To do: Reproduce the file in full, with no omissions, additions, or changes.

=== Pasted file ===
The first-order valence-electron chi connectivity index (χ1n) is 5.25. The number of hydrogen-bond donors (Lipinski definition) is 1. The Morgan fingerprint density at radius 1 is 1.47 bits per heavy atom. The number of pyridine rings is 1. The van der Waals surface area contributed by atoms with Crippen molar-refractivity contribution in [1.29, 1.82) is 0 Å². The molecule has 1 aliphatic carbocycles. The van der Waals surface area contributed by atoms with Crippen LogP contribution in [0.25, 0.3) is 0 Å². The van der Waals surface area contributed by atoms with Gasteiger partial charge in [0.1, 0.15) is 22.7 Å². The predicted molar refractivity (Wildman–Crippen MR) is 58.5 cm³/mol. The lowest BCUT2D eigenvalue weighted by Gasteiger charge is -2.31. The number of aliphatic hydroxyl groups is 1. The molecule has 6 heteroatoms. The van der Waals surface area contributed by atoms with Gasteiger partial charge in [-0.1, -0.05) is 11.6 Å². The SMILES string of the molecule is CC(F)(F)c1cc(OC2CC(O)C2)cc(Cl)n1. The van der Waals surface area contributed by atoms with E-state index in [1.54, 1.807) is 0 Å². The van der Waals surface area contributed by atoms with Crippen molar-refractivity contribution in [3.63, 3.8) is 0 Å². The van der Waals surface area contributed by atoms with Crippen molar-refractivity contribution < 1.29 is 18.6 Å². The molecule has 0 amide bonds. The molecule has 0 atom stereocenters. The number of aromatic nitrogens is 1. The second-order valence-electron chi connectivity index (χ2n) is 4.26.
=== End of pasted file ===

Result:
The first-order valence-electron chi connectivity index (χ1n) is 5.25. The number of hydrogen-bond donors (Lipinski definition) is 1. The Morgan fingerprint density at radius 1 is 1.47 bits per heavy atom. The number of pyridine rings is 1. The van der Waals surface area contributed by atoms with Crippen molar-refractivity contribution in [1.29, 1.82) is 0 Å². The molecule has 1 aliphatic carbocycles. The van der Waals surface area contributed by atoms with Crippen LogP contribution in [0.25, 0.3) is 0 Å². The van der Waals surface area contributed by atoms with Gasteiger partial charge in [0.1, 0.15) is 22.7 Å². The predicted molar refractivity (Wildman–Crippen MR) is 58.5 cm³/mol. The lowest BCUT2D eigenvalue weighted by Gasteiger charge is -2.31. The number of aliphatic hydroxyl groups is 1. The molecule has 6 heteroatoms. The van der Waals surface area contributed by atoms with Gasteiger partial charge in [-0.1, -0.05) is 11.6 Å². The SMILES string of the molecule is CC(F)(F)c1cc(OC2CC(O)C2)cc(Cl)n1. The van der Waals surface area contributed by atoms with E-state index in [1.54, 1.807) is 0 Å². The van der Waals surface area contributed by atoms with Crippen molar-refractivity contribution in [3.63, 3.8) is 0 Å². The van der Waals surface area contributed by atoms with Crippen molar-refractivity contribution < 1.29 is 18.6 Å². The molecule has 0 amide bonds. The molecule has 0 atom stereocenters. The number of aromatic nitrogens is 1. The second-order valence-electron chi connectivity index (χ2n) is 4.26.